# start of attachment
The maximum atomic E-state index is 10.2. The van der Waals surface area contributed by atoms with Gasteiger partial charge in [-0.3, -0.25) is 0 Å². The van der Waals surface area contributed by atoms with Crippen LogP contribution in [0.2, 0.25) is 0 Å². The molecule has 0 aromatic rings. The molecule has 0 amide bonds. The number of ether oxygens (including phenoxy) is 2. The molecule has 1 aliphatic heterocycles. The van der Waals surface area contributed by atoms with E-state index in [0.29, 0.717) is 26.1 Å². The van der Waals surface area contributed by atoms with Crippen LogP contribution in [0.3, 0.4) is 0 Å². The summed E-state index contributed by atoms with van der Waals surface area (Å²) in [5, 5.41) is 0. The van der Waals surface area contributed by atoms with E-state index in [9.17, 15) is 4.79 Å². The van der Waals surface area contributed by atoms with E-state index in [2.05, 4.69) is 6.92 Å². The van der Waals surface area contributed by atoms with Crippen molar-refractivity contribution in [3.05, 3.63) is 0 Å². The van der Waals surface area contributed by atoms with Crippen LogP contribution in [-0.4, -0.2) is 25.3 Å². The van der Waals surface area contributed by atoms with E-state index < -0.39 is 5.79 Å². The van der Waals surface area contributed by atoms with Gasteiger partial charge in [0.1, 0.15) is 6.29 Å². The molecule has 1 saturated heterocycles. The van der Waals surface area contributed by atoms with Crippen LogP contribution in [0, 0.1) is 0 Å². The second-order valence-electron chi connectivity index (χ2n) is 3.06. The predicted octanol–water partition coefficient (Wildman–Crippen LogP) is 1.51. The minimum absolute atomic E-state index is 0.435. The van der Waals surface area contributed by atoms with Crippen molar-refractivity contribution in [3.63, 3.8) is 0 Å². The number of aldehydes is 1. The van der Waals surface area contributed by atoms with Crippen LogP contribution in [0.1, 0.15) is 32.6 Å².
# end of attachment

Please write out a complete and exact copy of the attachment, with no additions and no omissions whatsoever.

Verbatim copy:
The maximum atomic E-state index is 10.2. The van der Waals surface area contributed by atoms with Gasteiger partial charge in [-0.3, -0.25) is 0 Å². The van der Waals surface area contributed by atoms with Crippen LogP contribution in [0.2, 0.25) is 0 Å². The molecule has 0 aromatic rings. The molecule has 0 amide bonds. The number of ether oxygens (including phenoxy) is 2. The molecule has 1 aliphatic heterocycles. The van der Waals surface area contributed by atoms with E-state index in [0.29, 0.717) is 26.1 Å². The van der Waals surface area contributed by atoms with Crippen LogP contribution in [0.3, 0.4) is 0 Å². The summed E-state index contributed by atoms with van der Waals surface area (Å²) in [5, 5.41) is 0. The van der Waals surface area contributed by atoms with E-state index in [9.17, 15) is 4.79 Å². The van der Waals surface area contributed by atoms with E-state index in [2.05, 4.69) is 6.92 Å². The van der Waals surface area contributed by atoms with Crippen molar-refractivity contribution in [3.05, 3.63) is 0 Å². The van der Waals surface area contributed by atoms with Crippen LogP contribution in [-0.4, -0.2) is 25.3 Å². The van der Waals surface area contributed by atoms with E-state index < -0.39 is 5.79 Å². The van der Waals surface area contributed by atoms with Gasteiger partial charge in [0.1, 0.15) is 6.29 Å². The molecule has 1 saturated heterocycles. The van der Waals surface area contributed by atoms with Crippen LogP contribution in [0, 0.1) is 0 Å². The second-order valence-electron chi connectivity index (χ2n) is 3.06. The predicted octanol–water partition coefficient (Wildman–Crippen LogP) is 1.51. The minimum absolute atomic E-state index is 0.435. The van der Waals surface area contributed by atoms with Crippen molar-refractivity contribution in [3.63, 3.8) is 0 Å². The number of aldehydes is 1. The van der Waals surface area contributed by atoms with Crippen LogP contribution in [0.1, 0.15) is 32.6 Å².